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A Musical Feast: The Tanglewood Picnic and a Recipe for Whisky Sours that serves 106!

Tanglewood.Cover

As summer turns to fall, it is time to celebrate with at least one last giant picnic. If you are looking for inspiration, you will find it in The Tanglewood Picnic: Music and Outdoor Feasts in the Berkshires, a book that honors this grand tradition since its beginnings in 1937.

If anything brings people together as much as food, it is music. In Tanglewood these two traditions are intertwined. Each summer, 120,000 music lovers flock to the Boston Symphony Orchestra’s summer home in Lenox, Massachusetts, to picnic during concerts.   Over the years, attendees have been serenaded by some of the world’s greatest musicians including  Leonard Bernstein, Aaron Copeland, Yo-Yo Ma and many popular artists including James Taylor.

In the old days, simple picnics of sandwiches, soda, and cookies from Blue Heaven Turkey Farm, Samel’s Deli, and Angelina’s Subs were the norm. Al fresco dining at Tanglewood took a gourmet turn in the 1970s and ’80s with the establishment of Nejaime’s Wine Cellars, Crosby Catering, and Guido’s Fresh Marketplace. Nowadays everything goes–from casual grab-and go-sandwiches, paper napkins, and finger foods to fancy fixings complete with lace tablecloths, candelabras, and crystal goblets. Many picnickers have their own picnic food and drink traditions—from lobster sliders to signature cocktails.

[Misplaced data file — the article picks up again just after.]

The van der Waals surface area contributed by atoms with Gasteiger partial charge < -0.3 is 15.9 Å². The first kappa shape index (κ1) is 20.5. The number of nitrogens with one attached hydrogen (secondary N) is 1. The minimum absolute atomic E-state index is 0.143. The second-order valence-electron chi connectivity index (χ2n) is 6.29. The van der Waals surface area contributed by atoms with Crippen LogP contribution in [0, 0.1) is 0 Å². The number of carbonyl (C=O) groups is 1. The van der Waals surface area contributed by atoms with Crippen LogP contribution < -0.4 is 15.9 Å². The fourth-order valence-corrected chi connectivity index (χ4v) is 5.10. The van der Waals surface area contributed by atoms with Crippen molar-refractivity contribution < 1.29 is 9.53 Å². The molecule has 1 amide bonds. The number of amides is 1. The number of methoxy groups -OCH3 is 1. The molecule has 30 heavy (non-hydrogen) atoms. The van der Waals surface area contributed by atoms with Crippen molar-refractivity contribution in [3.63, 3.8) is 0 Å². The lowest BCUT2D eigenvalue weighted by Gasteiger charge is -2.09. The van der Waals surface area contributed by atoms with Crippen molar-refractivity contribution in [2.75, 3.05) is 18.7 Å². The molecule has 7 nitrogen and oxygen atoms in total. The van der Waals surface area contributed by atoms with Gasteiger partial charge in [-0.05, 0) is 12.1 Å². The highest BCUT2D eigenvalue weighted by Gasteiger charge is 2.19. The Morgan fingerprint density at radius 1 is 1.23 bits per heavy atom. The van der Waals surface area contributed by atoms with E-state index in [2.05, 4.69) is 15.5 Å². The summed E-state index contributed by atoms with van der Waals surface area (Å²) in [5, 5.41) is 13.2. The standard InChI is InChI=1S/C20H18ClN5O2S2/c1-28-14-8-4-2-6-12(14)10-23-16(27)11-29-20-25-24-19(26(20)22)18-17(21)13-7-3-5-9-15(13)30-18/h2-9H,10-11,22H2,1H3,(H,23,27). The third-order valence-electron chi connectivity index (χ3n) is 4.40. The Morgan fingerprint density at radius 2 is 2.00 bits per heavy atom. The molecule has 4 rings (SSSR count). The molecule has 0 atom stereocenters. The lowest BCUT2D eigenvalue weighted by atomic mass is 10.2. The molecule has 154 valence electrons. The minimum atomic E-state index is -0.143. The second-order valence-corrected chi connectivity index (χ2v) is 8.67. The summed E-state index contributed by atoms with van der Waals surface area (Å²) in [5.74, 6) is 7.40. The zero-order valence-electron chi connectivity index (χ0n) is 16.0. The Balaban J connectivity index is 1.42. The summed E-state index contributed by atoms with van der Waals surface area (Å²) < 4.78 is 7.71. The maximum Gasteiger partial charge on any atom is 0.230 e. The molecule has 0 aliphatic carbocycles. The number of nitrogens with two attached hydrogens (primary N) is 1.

Author Gina Hyams moved to the Berkshires ten years ago and became enchanted with the grand Tanglewood picnic ritual—how it’s both fancy and populist. She loves the magic of “lying on the picnic blanket and watching the moon rise and the stars come out as music fills the air.”

Like a beloved family heirloom, the tradition of picnicking at Tanglewood is passed down through generations. While researching this book, Gina met countless people who were first introduced to Tanglewood as children and who now share the experience with their own children and grandchildren.

Gina has written 12 books, but this is the first she has published under her imprint, Muddy Puppy Media. She  wrote and published the book as a kind of “collective love-letter” to the tradition of Tanglewood picnics. The book contains 150 photographs of picnickers from the 1940s through the present from the Boston Symphony Orchestra Archives and from audience members’ family scrapbooks, plus a dozen classic recipes and the ultimate picnic checklist of tips compiled from expert Tanglewood picnickers. Gina says about the book, “I hope it serves as both a tribute to past picnics and as an inspiration for future ones.”

Happy picnicking!

The Tanglewood Picnic: Music and Outdoor Feasts in the Berkshires by Gina Hyams. Published by Muddy Puppy Media 2015.